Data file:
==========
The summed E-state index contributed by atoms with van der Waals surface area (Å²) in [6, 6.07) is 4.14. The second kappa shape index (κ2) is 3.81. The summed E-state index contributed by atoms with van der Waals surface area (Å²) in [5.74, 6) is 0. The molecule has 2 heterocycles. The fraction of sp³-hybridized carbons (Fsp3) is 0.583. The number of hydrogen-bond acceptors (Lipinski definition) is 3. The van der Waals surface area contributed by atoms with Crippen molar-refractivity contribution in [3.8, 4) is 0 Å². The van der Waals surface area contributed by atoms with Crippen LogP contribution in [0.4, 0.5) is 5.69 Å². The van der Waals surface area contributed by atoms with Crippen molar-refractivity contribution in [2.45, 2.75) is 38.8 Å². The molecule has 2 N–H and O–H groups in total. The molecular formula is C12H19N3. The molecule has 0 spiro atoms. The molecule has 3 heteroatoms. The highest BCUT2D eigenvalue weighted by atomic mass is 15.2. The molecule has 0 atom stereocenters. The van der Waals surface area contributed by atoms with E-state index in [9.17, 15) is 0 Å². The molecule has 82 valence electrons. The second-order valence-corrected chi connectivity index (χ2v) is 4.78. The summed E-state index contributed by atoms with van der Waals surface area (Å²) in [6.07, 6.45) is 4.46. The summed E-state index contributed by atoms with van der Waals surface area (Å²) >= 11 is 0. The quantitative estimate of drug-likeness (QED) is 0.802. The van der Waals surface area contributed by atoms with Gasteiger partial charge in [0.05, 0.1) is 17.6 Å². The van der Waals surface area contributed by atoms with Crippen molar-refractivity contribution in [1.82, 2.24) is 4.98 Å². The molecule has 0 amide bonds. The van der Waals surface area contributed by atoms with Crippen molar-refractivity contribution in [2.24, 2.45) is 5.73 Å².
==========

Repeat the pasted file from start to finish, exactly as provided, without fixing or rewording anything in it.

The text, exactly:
The summed E-state index contributed by atoms with van der Waals surface area (Å²) in [6, 6.07) is 4.14. The second kappa shape index (κ2) is 3.81. The summed E-state index contributed by atoms with van der Waals surface area (Å²) in [5.74, 6) is 0. The molecule has 2 heterocycles. The fraction of sp³-hybridized carbons (Fsp3) is 0.583. The number of hydrogen-bond acceptors (Lipinski definition) is 3. The van der Waals surface area contributed by atoms with Crippen molar-refractivity contribution in [3.8, 4) is 0 Å². The van der Waals surface area contributed by atoms with Crippen LogP contribution in [0.4, 0.5) is 5.69 Å². The van der Waals surface area contributed by atoms with Crippen molar-refractivity contribution in [2.45, 2.75) is 38.8 Å². The molecule has 2 N–H and O–H groups in total. The molecular formula is C12H19N3. The molecule has 0 spiro atoms. The molecule has 3 heteroatoms. The highest BCUT2D eigenvalue weighted by atomic mass is 15.2. The molecule has 0 atom stereocenters. The van der Waals surface area contributed by atoms with E-state index in [9.17, 15) is 0 Å². The molecule has 82 valence electrons. The second-order valence-corrected chi connectivity index (χ2v) is 4.78. The summed E-state index contributed by atoms with van der Waals surface area (Å²) in [6.07, 6.45) is 4.46. The summed E-state index contributed by atoms with van der Waals surface area (Å²) >= 11 is 0. The quantitative estimate of drug-likeness (QED) is 0.802. The van der Waals surface area contributed by atoms with Gasteiger partial charge in [0.05, 0.1) is 17.6 Å². The van der Waals surface area contributed by atoms with Crippen molar-refractivity contribution in [1.82, 2.24) is 4.98 Å². The molecule has 0 amide bonds. The van der Waals surface area contributed by atoms with Crippen molar-refractivity contribution in [2.24, 2.45) is 5.73 Å².